Road fix for northern route urgently needed

SUSAN STRONGMAN
Last updated 05:00 27/05/2014

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Another death is likely if efforts to make State Highway 3 north safer are not treated with more urgency.

The call for action comes from frustrated truck drivers, the Road Transport Agency and local MPs, who say too little has been done to make the road north of New Plymouth safe for its users.

On Saturday it was revealed that the New Zealand Transport Agency (NZTA) was repeatedly told rockfalls posed a significant hazard to motorists before a falling boulder south of Pio Pio killed car passenger Heather Joy Thompson, 74.

JD Hickman owner-operator John Hickman said the entire quality of the road needed to be restored.

He said many areas on the road needed attention and he was unhappy with the way it had been dealt with so far.

Sandfords transport company manager Phil Sandford said with the state of the road it would be near-impossible to prevent another death.

"There's hundreds of spots it's likely to happen. It's like a needle in a haystack."

He said many of the faults were not obvious, and more rockfalls were likely to happen with wet weather.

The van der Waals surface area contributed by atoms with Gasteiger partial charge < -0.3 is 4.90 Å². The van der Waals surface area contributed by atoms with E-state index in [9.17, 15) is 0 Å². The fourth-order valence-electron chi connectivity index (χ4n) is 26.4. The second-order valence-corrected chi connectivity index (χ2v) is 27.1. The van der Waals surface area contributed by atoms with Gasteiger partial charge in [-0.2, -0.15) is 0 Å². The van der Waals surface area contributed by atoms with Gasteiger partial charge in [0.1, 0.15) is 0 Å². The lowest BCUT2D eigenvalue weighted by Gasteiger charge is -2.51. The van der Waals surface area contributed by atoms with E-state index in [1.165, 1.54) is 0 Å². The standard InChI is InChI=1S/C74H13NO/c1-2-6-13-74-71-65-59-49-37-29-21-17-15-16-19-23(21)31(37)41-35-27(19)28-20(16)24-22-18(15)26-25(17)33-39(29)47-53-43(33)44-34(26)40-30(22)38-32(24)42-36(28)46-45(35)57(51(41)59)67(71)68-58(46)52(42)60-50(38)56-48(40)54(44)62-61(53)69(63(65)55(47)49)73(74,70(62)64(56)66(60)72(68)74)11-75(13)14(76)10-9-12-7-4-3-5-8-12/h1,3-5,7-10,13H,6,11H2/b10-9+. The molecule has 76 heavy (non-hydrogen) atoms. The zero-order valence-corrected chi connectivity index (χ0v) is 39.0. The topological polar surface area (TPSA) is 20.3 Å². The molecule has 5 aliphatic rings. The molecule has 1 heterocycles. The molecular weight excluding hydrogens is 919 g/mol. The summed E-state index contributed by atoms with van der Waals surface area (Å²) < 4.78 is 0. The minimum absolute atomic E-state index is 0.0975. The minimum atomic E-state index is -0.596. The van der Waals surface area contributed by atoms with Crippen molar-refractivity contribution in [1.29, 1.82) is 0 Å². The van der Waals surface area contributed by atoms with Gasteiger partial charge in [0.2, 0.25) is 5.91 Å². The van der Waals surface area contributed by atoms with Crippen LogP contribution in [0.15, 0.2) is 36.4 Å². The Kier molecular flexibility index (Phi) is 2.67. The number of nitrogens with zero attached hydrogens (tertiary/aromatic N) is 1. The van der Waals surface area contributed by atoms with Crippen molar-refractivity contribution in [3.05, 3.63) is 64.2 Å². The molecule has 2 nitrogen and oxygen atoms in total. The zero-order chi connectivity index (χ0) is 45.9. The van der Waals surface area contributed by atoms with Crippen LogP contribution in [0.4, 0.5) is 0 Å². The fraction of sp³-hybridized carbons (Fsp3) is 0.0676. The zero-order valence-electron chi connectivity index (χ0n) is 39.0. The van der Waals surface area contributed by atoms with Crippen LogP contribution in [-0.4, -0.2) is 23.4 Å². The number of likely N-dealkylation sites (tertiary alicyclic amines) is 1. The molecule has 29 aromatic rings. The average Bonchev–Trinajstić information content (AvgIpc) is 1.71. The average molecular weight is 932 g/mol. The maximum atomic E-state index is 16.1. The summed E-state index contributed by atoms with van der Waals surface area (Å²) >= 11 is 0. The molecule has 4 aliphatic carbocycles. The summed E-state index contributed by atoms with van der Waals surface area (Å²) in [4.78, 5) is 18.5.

Tom Cloke of the Road Transport Association said preventative maintenance was the key to keeping the road safe.

He believed the fact that the contractor had seen there was a problem, which the NZTA had not acted on, was not good enough.

"They've taken corrective action but it's a little bit too late," he said.

National MP Jonathan Young said he was due to meet Transport Minister Gerry Brownlee to discuss SH3 when the minister returned from overseas.

"I carry a concern for all travellers on SH3, the majority who are travelling to and from New Plymouth," he said.

He was happy with the remedial work done on the south face of the cliffs since Thompson's death in March, he said, but the cliffs on the northern side needed to be assessed, and remedial work done if any risk was identified.

Labour MP Andrew Little said the $5 million a year that had been spent on the entire road over the last 10 years was not enough. At least $15m to $20m should be spent on improving the region's only route north over the next 10 years.

He said with Taranaki looking to increase the value of tourism in the region, people needed to feel that the road was safe.

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- Taranaki Daily News

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